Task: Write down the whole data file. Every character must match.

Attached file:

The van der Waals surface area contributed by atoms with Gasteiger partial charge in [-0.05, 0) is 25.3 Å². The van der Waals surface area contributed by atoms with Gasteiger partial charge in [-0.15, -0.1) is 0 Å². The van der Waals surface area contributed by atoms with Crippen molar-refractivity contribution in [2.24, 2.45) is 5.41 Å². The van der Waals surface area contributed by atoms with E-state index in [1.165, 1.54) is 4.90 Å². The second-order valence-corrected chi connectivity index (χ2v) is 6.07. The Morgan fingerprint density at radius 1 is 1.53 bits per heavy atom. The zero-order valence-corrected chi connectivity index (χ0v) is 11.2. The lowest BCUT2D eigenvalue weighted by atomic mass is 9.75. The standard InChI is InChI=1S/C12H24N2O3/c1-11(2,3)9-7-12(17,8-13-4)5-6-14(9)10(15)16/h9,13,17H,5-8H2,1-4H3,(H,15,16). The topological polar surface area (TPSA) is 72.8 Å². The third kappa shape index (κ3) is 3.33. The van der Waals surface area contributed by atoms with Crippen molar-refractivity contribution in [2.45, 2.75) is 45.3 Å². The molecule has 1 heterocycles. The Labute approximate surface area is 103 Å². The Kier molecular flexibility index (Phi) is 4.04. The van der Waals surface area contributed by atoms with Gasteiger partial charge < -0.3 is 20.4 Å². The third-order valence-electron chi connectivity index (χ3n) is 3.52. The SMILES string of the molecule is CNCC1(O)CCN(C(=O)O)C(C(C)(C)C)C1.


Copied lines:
The van der Waals surface area contributed by atoms with Gasteiger partial charge in [-0.05, 0) is 25.3 Å². The van der Waals surface area contributed by atoms with Gasteiger partial charge in [-0.15, -0.1) is 0 Å². The van der Waals surface area contributed by atoms with Crippen molar-refractivity contribution in [2.24, 2.45) is 5.41 Å². The van der Waals surface area contributed by atoms with E-state index in [1.165, 1.54) is 4.90 Å². The second-order valence-corrected chi connectivity index (χ2v) is 6.07. The Morgan fingerprint density at radius 1 is 1.53 bits per heavy atom. The zero-order valence-corrected chi connectivity index (χ0v) is 11.2. The lowest BCUT2D eigenvalue weighted by atomic mass is 9.75. The standard InChI is InChI=1S/C12H24N2O3/c1-11(2,3)9-7-12(17,8-13-4)5-6-14(9)10(15)16/h9,13,17H,5-8H2,1-4H3,(H,15,16). The topological polar surface area (TPSA) is 72.8 Å². The third kappa shape index (κ3) is 3.33. The van der Waals surface area contributed by atoms with Crippen molar-refractivity contribution in [2.45, 2.75) is 45.3 Å². The molecule has 1 heterocycles. The Labute approximate surface area is 103 Å². The Kier molecular flexibility index (Phi) is 4.04. The van der Waals surface area contributed by atoms with Gasteiger partial charge < -0.3 is 20.4 Å². The third-order valence-electron chi connectivity index (χ3n) is 3.52. The SMILES string of the molecule is CNCC1(O)CCN(C(=O)O)C(C(C)(C)C)C1.